4. Telemedicine:More than 80% of the global population, living in third world countries like Bangladesh, live in villages. Due to practical situations it is a far cry to expect these people to have the services of an expert doctor for their medical treatment directly. Telemedicine using the modern technological innovations of computers, internet and mobile phones is coming up as a solution, and many groups are working in different parts of the world. In this system a patient in a remote village can get the consultation of an expert doctor sitting in a city hundreds or thousands of miles away through such communication facilities. In Bangladesh the health ministry has established computer video links through internet to 800 health complexes spread throughout the country with such an aim, and doctors sitting in Dhaka can virtually see a patient and talk to him or her to prescribe necessary treatment. Providing a few computer connected diagnostic instruments at the rural end of the network, the quality of this service could be improved significantly, but procuring such technology from foreign producers is prohibitively expensive, in addition to the potential problem of maintenance and repair. In order to provide an indigenous and affordable solution this department took up a project last year. Through consultation with the health ministry and other stakeholders the following five digital instruments were designed and developed, together with necessary computer software for data acquisition and transfer through internet.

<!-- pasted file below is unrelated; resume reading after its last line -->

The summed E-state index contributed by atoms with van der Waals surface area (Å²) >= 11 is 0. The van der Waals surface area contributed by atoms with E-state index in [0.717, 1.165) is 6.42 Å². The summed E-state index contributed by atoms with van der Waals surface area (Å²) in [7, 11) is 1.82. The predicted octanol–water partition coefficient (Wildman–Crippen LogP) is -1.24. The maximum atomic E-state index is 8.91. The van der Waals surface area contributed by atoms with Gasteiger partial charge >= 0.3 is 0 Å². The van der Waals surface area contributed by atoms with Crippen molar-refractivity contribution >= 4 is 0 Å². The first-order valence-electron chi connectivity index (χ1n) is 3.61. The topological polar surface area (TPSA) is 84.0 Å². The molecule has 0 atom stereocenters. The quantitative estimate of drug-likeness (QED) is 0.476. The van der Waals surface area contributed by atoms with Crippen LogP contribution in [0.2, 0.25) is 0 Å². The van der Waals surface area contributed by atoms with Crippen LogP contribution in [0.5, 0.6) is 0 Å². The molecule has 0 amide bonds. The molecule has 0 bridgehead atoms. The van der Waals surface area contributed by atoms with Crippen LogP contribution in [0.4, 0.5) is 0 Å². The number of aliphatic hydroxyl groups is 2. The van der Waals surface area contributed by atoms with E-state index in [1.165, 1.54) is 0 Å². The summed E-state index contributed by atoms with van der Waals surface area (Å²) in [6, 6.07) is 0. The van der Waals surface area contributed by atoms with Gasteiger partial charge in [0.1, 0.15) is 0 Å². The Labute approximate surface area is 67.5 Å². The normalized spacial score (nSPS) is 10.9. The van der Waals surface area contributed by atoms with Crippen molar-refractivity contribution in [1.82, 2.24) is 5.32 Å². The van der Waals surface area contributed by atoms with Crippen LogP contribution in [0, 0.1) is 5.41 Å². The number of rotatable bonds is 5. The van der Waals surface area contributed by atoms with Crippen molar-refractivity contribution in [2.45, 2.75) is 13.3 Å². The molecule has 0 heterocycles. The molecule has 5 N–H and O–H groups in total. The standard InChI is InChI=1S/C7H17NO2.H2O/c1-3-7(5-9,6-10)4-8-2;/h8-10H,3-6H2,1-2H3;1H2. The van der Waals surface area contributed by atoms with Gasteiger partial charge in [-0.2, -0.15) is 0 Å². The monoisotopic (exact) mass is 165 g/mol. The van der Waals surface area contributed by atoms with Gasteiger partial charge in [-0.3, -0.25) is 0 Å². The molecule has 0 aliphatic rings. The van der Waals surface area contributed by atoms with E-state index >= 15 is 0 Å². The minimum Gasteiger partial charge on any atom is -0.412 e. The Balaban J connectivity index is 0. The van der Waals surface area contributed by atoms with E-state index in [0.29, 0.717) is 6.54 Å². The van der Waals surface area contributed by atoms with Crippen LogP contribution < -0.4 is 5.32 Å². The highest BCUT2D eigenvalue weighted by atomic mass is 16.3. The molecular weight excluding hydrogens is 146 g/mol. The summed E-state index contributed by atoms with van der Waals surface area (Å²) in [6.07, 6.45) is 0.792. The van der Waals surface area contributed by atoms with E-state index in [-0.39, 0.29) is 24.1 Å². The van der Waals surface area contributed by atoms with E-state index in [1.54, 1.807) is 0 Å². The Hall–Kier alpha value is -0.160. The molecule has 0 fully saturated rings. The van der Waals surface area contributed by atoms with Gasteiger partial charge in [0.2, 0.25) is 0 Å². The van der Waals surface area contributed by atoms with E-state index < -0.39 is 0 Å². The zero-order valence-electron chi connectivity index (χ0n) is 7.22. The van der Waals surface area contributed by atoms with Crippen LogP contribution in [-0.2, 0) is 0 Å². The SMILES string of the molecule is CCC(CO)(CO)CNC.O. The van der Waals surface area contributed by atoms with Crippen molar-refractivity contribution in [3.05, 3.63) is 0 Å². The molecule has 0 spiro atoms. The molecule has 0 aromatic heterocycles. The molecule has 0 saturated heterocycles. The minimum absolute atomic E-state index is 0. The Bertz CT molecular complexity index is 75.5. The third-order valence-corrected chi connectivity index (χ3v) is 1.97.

- Digital Stethoscope
- Digital Microscope
- Digital X-ray view box
- Digital colposcope (for detecting cervical cancer)
- Digital ECG (12 lead, diagnostic quality)
Research and Development (R&D) is also going on in the following areas:
- Computerized dynamic Pedograph system for early monitoring of high pressure regions under the feet of diabetic patients
- Mobility aid for the blind through providing varying patterns of nerve stimulation based on ultrasound echo location
- Low cost bone densitometer for detecting osteoporosis (bone degeneration) by measuring and calibrating the localised density of X-ray films obtained using traditional X-ray machines
- Finger tip SPO2 meter for measuring Oxygen content in blood
- Muscle & nerve stimulator for physiotherapy
- Iontophoresis technique for treating excessive sweating of palms and soles